A Descriptive Ethics

We are constantly describing.  “I’m nervous about the interview” or “He’s such a funny guy” or “You have to pick that up.”  Our days are filled up with talking, or listening to others talk or reading what others have written, and all of these activities of language are basically matters of description.

In many situations, this pervasiveness of description is obvious. Sitting in a coffee-shop, one need only listen to what others are saying to notice the constant string of descriptions that constitute everyday discourse: descriptions of what her romantic life is like, descriptions of what his boss said next, descriptions of their trip to the Atlas Mountains, descriptions of the plan for next year.

Sometimes, our uses of language are not so obviously descriptions.  When we study language in elementary school, we are taught to distinguish imperative sentences from descriptive sentences: a command, we say, is expressing a relationship different from that expressed in a description.  In a limited sense this is no doubt correct, but at a deeper level it is false.  When I order you to do something, I am using my expression to represent the reality of the situation.  Though explicitly I do not describe, implicitly my command asserts (a) that I am a person who has the authority to command you, and (b) that the situation demands this action from you.  The command, in other words, depends upon an implied description, an implicit assertion of what is the case.

Descriptions are a matter of expressing what is the case, and they can be true or false, better (truer) and worse.  This is true in an obvious way of the trip to the Atlas Mountains: has one given the correct dates, the correct sequence of events?  In a less obvious, but still fairly familiar way, we can recognize a deeper matter of truth here, too.  It may well be that all my sentences are factually correct (getting the dates and sequence of events right), and yet they may not be really truthful, in that they subtly imply that the trip was fun when it was not, or that it was a holiday when it was a business trip, or, indeed, that the events of hiking and dining that I narrate are the important whens, when in fact what “really” happened on the trip was that I had an “affair” with my travelling companion.  Even less obviously but more importantly still, there is an issue of truth involved in our imperative sentences: it may be a fundamental misrepresentation of our situation for me to speak to you with a command, or, again, what I command may be a fundamental misrepresentation of the needs of the situation.  True description is not simply a matter of “factual correctness,” but is a deeper matter of honesty, of fidelity to the situation.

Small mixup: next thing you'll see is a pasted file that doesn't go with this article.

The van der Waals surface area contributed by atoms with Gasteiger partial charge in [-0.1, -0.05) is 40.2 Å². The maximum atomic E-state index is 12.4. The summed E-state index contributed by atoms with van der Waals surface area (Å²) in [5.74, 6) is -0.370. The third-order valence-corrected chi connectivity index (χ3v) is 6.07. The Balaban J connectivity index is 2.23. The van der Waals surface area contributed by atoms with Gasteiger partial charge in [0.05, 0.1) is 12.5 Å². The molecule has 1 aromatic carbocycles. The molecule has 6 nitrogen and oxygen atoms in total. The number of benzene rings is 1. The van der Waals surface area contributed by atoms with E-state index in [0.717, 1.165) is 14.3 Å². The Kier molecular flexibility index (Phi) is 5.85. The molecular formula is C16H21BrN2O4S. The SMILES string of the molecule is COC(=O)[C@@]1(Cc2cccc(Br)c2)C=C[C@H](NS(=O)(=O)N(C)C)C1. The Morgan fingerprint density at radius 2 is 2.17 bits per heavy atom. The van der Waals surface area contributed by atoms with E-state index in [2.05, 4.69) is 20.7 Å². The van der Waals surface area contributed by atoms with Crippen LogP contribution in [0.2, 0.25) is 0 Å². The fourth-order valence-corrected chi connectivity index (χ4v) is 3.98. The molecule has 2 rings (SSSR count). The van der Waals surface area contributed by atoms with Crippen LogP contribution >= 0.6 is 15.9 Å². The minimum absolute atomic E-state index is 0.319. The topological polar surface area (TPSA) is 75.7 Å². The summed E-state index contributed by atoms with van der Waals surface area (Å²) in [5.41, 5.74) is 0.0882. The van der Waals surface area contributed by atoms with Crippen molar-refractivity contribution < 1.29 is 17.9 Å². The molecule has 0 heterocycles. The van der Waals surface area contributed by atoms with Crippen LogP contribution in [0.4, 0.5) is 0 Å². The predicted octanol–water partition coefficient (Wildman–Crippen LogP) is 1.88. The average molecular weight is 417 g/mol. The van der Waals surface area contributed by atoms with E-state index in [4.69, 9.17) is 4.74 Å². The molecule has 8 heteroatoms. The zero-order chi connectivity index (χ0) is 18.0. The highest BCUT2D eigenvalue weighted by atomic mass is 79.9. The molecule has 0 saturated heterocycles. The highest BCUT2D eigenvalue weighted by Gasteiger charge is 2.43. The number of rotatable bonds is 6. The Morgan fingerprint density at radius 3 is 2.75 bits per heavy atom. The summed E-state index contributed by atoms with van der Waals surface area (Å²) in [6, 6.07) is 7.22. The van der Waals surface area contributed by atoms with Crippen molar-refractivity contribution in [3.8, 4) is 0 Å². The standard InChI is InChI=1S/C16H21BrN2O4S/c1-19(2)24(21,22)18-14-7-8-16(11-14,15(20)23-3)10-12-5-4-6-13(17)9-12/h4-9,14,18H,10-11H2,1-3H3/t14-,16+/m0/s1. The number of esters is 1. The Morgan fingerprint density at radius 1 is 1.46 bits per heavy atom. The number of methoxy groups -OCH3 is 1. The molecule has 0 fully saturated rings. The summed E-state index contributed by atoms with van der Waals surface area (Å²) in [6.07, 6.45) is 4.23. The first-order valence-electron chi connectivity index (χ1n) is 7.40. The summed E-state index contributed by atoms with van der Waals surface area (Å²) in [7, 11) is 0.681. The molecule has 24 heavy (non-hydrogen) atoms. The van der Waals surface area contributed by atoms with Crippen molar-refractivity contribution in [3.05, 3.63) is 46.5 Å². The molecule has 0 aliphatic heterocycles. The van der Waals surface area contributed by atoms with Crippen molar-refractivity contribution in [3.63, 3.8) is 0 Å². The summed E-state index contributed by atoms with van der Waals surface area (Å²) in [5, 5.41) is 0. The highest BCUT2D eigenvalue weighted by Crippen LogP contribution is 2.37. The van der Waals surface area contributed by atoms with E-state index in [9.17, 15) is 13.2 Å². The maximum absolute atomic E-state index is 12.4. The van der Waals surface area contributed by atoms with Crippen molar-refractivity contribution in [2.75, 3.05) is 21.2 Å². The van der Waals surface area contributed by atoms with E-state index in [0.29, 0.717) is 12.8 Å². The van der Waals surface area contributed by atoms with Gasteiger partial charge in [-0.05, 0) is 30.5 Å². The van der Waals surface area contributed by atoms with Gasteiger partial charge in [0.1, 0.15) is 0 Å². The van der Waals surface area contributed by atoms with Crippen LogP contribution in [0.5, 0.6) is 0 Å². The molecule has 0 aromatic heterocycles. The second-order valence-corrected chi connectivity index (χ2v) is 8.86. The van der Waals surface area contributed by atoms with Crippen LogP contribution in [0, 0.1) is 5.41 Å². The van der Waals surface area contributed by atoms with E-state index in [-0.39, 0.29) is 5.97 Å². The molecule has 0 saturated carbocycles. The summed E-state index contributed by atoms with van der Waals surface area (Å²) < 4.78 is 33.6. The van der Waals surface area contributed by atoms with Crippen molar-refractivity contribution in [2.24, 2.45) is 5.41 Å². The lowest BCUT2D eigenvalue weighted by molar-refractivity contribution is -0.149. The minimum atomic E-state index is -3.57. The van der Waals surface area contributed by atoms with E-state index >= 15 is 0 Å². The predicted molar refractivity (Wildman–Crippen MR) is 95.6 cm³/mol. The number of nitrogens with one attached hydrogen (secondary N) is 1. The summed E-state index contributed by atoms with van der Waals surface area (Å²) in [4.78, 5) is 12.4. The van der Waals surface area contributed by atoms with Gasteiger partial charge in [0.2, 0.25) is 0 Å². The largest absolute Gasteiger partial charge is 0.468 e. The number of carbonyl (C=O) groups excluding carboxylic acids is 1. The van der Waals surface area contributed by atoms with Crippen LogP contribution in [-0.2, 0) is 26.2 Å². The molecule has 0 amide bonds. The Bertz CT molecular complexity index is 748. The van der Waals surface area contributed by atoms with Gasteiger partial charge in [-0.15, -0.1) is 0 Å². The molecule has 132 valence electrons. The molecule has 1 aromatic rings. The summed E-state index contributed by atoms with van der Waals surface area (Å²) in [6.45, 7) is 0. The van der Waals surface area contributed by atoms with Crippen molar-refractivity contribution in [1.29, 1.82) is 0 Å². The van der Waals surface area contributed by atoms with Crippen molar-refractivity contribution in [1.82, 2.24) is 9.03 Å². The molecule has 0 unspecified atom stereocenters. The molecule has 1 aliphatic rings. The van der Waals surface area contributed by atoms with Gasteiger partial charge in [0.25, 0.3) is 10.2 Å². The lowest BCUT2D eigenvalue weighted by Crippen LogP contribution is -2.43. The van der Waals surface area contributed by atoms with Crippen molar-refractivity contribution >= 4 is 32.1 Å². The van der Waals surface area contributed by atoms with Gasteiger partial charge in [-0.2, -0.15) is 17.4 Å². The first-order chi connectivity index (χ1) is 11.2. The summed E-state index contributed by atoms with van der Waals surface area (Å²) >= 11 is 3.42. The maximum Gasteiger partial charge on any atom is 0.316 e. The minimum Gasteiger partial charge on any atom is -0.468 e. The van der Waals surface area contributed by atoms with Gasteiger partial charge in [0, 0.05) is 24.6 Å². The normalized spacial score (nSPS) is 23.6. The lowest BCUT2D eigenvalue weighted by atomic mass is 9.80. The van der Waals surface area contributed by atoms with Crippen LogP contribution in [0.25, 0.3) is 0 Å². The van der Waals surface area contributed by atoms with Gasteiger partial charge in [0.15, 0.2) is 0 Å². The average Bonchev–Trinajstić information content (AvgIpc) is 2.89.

We are always describing our situations, but we rarely explicitly turn to ourselves with the imperative that we describe well—with the imperative, indeed, that we learn to describe.

If we take on explicitly the task of describing our experience, we will discover that we can do this at a number of levels, each of which is important.  Most obviously, we can say about these things surrounding us, “this thing is so and so,” and “that thing is such and such,” and I have already suggested a number of the issues that arise at this level.  We could shift to another level of description, though, and notice that our experience always has a certain form, even as the specific things that surround us change.

Most simply, we can note that our experience always has this very form of experiencing a world of things.  When we notice this, we are still involved in the same world we were in before, but we have shifted our focus away from the things experienced to the fact of our experiencing.  We still experience things surrounding us, but through our experience of these things we recognize the event of experiencing.

When the event of experiencing has become the object of our attention, we now confront the task of describing this event well.  For most of this, this turn of attention opens up an unexplored field of inquiry, and we have much to learn through this new project of description.

We have begun the description of the distinctive character of the event of experiencing by noting that it consistently takes the form of “a world of things.”  We can notice further things about this world we experience.  This world is one that appears to me: my perspective is an irremovable aspect of all my experience, and the world that I experience has as its character that it makes itself available to me.  This “availability” of the world is its perceptibility—its appearing to my senses—but beyond this it is also an affording to me of possibilities for practical involvement: the world makes itself available to my exploration through bodily interaction.